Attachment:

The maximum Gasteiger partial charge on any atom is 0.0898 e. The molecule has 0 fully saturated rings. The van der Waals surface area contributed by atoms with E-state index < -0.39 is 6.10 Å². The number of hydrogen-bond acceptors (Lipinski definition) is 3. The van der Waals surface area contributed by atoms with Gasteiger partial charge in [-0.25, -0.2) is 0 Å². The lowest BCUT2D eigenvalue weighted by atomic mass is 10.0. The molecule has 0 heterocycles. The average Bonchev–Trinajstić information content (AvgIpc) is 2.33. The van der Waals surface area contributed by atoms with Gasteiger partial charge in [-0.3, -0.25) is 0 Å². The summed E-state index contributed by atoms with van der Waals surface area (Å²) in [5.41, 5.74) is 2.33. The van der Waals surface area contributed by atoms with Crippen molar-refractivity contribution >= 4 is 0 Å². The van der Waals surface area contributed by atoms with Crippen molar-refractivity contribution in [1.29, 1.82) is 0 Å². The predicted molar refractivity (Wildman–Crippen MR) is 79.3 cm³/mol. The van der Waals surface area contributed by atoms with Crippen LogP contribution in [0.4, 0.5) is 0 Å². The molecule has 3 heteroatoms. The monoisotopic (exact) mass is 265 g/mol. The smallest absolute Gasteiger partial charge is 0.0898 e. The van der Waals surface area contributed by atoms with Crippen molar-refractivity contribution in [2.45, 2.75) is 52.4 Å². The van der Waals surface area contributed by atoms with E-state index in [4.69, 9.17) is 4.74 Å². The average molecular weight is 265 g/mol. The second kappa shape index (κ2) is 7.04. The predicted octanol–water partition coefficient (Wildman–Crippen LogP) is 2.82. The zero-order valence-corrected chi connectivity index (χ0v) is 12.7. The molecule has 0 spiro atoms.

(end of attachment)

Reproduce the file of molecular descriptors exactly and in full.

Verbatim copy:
The maximum Gasteiger partial charge on any atom is 0.0898 e. The molecule has 0 fully saturated rings. The van der Waals surface area contributed by atoms with E-state index < -0.39 is 6.10 Å². The number of hydrogen-bond acceptors (Lipinski definition) is 3. The van der Waals surface area contributed by atoms with Gasteiger partial charge in [-0.25, -0.2) is 0 Å². The lowest BCUT2D eigenvalue weighted by atomic mass is 10.0. The molecule has 0 heterocycles. The average Bonchev–Trinajstić information content (AvgIpc) is 2.33. The van der Waals surface area contributed by atoms with Gasteiger partial charge in [-0.3, -0.25) is 0 Å². The summed E-state index contributed by atoms with van der Waals surface area (Å²) in [5.41, 5.74) is 2.33. The van der Waals surface area contributed by atoms with Crippen molar-refractivity contribution >= 4 is 0 Å². The van der Waals surface area contributed by atoms with Crippen molar-refractivity contribution in [1.29, 1.82) is 0 Å². The predicted molar refractivity (Wildman–Crippen MR) is 79.3 cm³/mol. The van der Waals surface area contributed by atoms with Crippen LogP contribution in [0.4, 0.5) is 0 Å². The molecule has 3 heteroatoms. The monoisotopic (exact) mass is 265 g/mol. The smallest absolute Gasteiger partial charge is 0.0898 e. The van der Waals surface area contributed by atoms with Crippen molar-refractivity contribution in [2.45, 2.75) is 52.4 Å². The van der Waals surface area contributed by atoms with E-state index in [4.69, 9.17) is 4.74 Å². The average molecular weight is 265 g/mol. The second kappa shape index (κ2) is 7.04. The predicted octanol–water partition coefficient (Wildman–Crippen LogP) is 2.82. The zero-order valence-corrected chi connectivity index (χ0v) is 12.7. The molecule has 0 spiro atoms.